This old residence, probably a sharecropper house of early twentieth-century vintage, sits on well manicured church grounds north of Lakeview, Arkansas, on Arkansas Highway 44. If your peripheral vision is not up to speed or you are paying proper attention to traffic, you would probably miss it. Fortunately I discovered it when Bishop Chester Thompson of Camden, Arkansas, sent me a few pictures of the structure he'd snapped while in the neighborhood. He was kind enough to give me directions.
Sunday, March 23, 2014
Pine Buff, Arkansas
Back in October of 2011, on a tip from a friend, I set out in mid-July, 2011, to find what's left of this old tenant home on a farm north of Lakeview, Arkansas. The trip to get to the old structure was through pure Delta. The way I went, the largest community I traveled through would push the envelope to brag about 100 residents. Most were substantially smaller. When I found the old building, there was no doubt it was worth the trip. Take a second look.
Be sure and see more of the trip at Weekly Grist, where you'll see "roadside Delta."
Two Toilets and a Zillion Leaks
The old house is now relegated to storage of stuff that probably no one wants anyway. Given the leaky conditions of the structure, anything under the scanty roof is about as exposed to the elements as it would be outside. I have no explanation for the two toilets on the premises. One thing for sure, there was never such a porcelain convenience installed in this house.
The Past off the Beaten Path
First Published on Sunday, July 17, 2011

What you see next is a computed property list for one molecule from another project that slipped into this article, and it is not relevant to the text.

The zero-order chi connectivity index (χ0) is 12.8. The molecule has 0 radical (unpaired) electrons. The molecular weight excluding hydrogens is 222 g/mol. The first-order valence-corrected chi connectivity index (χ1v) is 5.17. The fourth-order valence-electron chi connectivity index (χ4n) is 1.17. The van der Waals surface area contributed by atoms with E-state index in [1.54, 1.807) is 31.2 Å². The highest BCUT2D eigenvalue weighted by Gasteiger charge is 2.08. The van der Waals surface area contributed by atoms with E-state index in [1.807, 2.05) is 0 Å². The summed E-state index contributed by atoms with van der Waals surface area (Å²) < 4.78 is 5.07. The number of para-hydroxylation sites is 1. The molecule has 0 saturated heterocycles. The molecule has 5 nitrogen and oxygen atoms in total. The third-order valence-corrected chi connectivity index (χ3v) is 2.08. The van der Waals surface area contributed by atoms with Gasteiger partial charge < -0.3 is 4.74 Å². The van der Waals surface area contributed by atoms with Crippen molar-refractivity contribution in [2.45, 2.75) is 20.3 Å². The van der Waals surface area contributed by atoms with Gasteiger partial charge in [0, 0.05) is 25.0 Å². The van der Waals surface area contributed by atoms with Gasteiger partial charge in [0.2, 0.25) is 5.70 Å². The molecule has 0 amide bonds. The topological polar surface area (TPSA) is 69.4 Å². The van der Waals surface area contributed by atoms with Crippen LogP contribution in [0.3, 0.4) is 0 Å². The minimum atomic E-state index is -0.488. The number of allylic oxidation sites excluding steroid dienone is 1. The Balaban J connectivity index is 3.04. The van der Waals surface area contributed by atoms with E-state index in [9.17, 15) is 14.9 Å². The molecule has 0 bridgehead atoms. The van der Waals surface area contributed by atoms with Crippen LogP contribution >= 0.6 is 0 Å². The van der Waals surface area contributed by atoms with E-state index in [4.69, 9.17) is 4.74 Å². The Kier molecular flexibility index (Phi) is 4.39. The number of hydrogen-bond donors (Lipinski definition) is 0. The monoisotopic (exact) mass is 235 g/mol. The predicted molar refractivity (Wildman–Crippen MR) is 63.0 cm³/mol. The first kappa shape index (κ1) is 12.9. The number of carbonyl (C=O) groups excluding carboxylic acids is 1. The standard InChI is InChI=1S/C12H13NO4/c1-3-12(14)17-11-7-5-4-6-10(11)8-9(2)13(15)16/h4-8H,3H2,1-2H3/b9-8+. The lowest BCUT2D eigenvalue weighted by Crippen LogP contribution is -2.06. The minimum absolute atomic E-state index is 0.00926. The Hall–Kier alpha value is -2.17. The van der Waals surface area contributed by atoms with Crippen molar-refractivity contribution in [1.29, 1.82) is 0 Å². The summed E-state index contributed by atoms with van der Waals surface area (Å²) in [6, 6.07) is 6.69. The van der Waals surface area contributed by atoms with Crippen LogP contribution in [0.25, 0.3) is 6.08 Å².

Pine Buff, Arkansas
The land around the old home is still used as it was long ago. To raise cotton. Back in the day, raising cotton was labor intensive. This fine Delta soil and environment is one of the best combinations on the planet for cotton cultivation. Unfortunately, the same is true for weeds, which rob cotton of needed sunlight and nutrients, so hoeing was a necessity. The activity was called choppin' cotton. It was labor and it was intensive and it required a lot of hands. When it came time to harvest cotton, the same crew picked it.
Because farms of those days were not privy to our modern transportation systems and more or less isolated, the best way to operate a large farm was to provide housing for your hands. In today's parlance, the agricultural "business model" of the day was to accommodate the workforce at the lowest sustainable cost. The house you see here is typical of what planters furnished. Some hands were paid and some shared in the harvest, thus the term "sharecroppers." Hundreds of thousands of families were raised in houses like this one.
Now, herbicides zap the weeds and pesticides zap the pesky bugs and worms who look at cotton like we look at cornbread and purple-hull peas. At harvest time, a cotton picker bigger than this house and a hundred times as expensive will gobble up the fiber in record time as the operator keeps up-to-date with his cell phone in air-conditioned comfort. All of which underscore the value of this crumbling vestige of times past.
These humble beginnings gave rise to a generation of people who were accustomed to work and learned the value of providing services for compensation. They asked for little, worked hard, and understood responsibility. There are legions of men and women who, though brought into the world in these harsh conditions, rose far above their circumstances by remembering the values by which their families lived in these hardscrabble conditions. They have been called the greatest generation and rightly so. Take another look at the house and think of it as a seed of greatness.
Nikon D-300, Sigma 10-20mm F4-5.6, EX DC HSM, ISO 200, tripod mounted, both shots. Top picture, side view, 1/500@f9, second picture, 3/4 view 1/800@f11. Post-processed with HDR Express and Photoshop CS5 Extended.